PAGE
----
In a bid to pursue better educational prospects and escape economic hardships, young Nigerians are turning to Rwanda as an emerging destination for higher studies. One notable example is Irekanmi, a 19-year-old undergraduate from Lagos, who chose to leave the University of Lagos (UNILAG) and begin a new life at the Adventist University of Central Africa (AUCA) in Kigali, Rwanda.
The economic situation in Nigeria has led many students to seek alternatives abroad. The rising cost of education, lack of job opportunities after graduation, and frequent strikes by academic staff unions have fueled the desire to explore international educational options. With an indefinite strike by the Academic Staff Union of Universities (ASUU) affecting his studies, Irekanmi decided it was time to seek a more stable and conducive learning environment.
Rwanda, a country known for its post-genocide transformation and remarkable economic growth, has been focusing on higher education as a key driver of development. With a growing emphasis on technology and the digital world, Rwandan universities are attracting foreign students, including Nigerians seeking quality education without disruptions caused by strikes.
Unlike the challenges faced by Nigerian public universities, Rwandan higher education institutions are characterized by modern facilities, experienced faculty, and a commitment to providing a conducive learning environment. The government’s strong focus on education and higher budgetary allocation has driven significant improvement in access to services and human development indicators.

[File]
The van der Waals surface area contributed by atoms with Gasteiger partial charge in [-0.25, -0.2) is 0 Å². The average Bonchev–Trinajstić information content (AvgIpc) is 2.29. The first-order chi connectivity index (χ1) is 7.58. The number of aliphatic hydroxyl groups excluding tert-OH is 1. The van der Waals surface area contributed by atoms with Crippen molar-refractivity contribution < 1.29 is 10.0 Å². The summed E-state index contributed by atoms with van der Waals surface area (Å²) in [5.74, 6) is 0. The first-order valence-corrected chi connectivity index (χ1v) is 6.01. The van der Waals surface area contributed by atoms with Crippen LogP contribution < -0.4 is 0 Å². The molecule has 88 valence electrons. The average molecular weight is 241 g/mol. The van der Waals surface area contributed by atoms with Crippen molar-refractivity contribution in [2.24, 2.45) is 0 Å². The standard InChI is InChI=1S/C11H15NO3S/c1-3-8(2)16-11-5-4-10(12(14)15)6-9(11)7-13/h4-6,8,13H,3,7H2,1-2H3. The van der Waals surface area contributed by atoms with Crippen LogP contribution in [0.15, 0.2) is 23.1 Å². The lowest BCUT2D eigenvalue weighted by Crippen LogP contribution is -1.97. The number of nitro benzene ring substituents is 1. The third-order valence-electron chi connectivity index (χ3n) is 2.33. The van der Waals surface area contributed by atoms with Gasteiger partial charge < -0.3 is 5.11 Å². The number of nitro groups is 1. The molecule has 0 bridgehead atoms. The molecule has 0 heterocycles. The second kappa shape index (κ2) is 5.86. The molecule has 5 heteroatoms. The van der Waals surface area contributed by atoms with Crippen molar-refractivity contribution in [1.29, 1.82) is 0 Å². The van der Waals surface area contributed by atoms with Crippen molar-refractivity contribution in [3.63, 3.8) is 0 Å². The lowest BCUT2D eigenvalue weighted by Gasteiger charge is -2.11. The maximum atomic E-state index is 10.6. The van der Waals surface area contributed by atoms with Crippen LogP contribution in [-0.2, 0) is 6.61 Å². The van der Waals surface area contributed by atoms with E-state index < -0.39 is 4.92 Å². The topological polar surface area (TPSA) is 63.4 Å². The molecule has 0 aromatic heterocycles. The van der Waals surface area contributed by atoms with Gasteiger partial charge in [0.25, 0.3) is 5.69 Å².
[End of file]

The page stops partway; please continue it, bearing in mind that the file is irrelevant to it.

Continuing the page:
For Irekanmi and several other Nigerian students, Rwanda has proven to be a favorable destination for academic pursuits. The country’s safe and serene environment, efficient infrastructure, and commitment to quality education have made it an appealing choice. Students have highlighted the availability of online resources, a steady power supply, and affordable tuition fees as key factors that enhance their learning experience.
Furthermore, Rwanda’s push towards becoming a technology giant in Africa has created promising job prospects for graduates, both within the country and globally. This, combined with the overall positive experience of studying in Rwanda, has prompted many students to consider remaining in the country or exploring opportunities in Europe, North America, the Middle East, or Asia.
While the brain drain remains a concern for Nigeria, the country has much to learn from Rwanda’s approach to higher education and economic development. As Nigerian students find solace in Rwanda’s stable academic environment and embrace new educational opportunities, the Nigerian government is urged to prioritize investments in education and address the root causes of the brain drain phenomenon.
In conclusion, the story of Irekanmi and other Nigerian students studying in Rwanda sheds light on the growing trend of seeking education abroad due to economic challenges and educational opportunities. As Rwanda emerges as an attractive educational destination, Nigeria must seize the opportunity to improve its educational system and create an environment that nurtures and retains its young talents.